August 2, 2021

The term “plant-based” has become a buzzword in the food industry in recent years. Whereas in the past, the idea of a strictly vegan or vegetarian diet seemed inaccessible or too difficult for many, thanks to plant-based meat substitutes, countless consumers now feel more confident in eliminating meat or reducing animal products in favor of plant-based diets.

But what does “plant-based” truly mean? Does it require going vegan or vegetarian? And is this type of diet right for you? Here’s an overview, plus some tips for getting started on your plant-based diet journey.

Defining “Plant-Based” and Various Diet Options

The good news about plant-based eating is that there’s no one-size-fits-all approach. Based on your individual needs and preferences, you can incorporate variations of a plant-based diet into your lifestyle.

Veganism and Vegetarianism

Those who eat plant-based diets might choose to be strictly vegan, meaning that they consume no animal products whatsoever — including meat, fish, eggs, dairy, or even honey. Generally, people who identify as vegans also make efforts to eliminate other animal products in their lives, like abstaining from wearing leather and using items that include animal by-products or have been tested on animals.

A vegetarian diet can also be considered plant-based, as it incorporates fruits and veggies as primary staples. But whereas vegetarians eliminate meat from their diets, they might include some animal by-products, like eggs, milk, or honey.

Plant-Heavy Diets

The “plant-based” label can also refer to diets that seek to reduce animal products without eliminating them altogether. For example, the whole foods diet and its variations include many of the elements of a vegan or vegetarian diet, with a focus on “clean” or minimally processed foods like fruits, vegetables, whole grains, nuts, and seeds, but also allows limited amounts of lean meats, seafood, and eggs.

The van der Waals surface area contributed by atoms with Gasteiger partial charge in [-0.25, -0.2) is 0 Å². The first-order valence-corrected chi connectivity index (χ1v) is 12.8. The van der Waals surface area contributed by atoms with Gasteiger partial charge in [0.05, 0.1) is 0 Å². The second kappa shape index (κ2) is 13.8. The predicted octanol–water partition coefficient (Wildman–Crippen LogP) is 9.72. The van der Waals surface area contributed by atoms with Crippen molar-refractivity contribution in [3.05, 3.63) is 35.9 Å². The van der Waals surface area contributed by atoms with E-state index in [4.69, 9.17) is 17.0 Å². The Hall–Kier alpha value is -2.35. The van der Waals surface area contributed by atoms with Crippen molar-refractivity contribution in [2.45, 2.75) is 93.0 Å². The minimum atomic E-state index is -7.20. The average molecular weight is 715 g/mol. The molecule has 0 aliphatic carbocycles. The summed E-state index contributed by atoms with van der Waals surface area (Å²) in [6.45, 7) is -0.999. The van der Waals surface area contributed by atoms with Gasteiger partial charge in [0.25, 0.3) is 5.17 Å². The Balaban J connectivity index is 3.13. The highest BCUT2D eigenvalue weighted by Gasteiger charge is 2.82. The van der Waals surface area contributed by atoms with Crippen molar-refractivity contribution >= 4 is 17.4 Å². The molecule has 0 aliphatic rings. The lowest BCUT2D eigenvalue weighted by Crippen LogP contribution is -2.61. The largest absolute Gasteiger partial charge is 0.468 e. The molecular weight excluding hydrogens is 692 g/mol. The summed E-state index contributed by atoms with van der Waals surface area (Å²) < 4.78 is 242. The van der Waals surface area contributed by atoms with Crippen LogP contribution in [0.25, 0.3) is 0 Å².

Healthy salad with nuts, craisins, and bowl of onions

The Mediterranean diet has a strong emphasis on fruits and vegetables, but includes animal products like fish and cheeses a few times a week. Typically, dairy should be fermented and consumed in smaller amounts. Eggs and poultry might be included from time to time, but they’re not a regular part of the Mediterranean diet.

The bottom line is that you can choose to reduce your animal product consumption or start learning plant-based culinary techniques without necessarily giving up meat or dairy.

The Many Benefits of a Plant-Based Diet

When it comes to plant-based eating, there are countless benefits for the individual, the environment, and the world at large.

According to the Academy of Nutrition and Dietetics, plant-based diets (including vegan and vegetarian diets) are nutritionally sound and appropriate for all stages of life, including childhood, adolescence, pregnancy, and older adulthood. Not only do plant-based diets reduce risk of issues like heart disease, hypertension, high cholesterol, and diabetes, but they prevent obesity as well.

Escoffier Lead Chef Instructor Stephanie Michalak“Sustainability was a big part of why I was vegan. It was about understanding where our food comes from, understanding the vibrancy of our food when it is in season, and also understanding that food isn’t always sustainable.”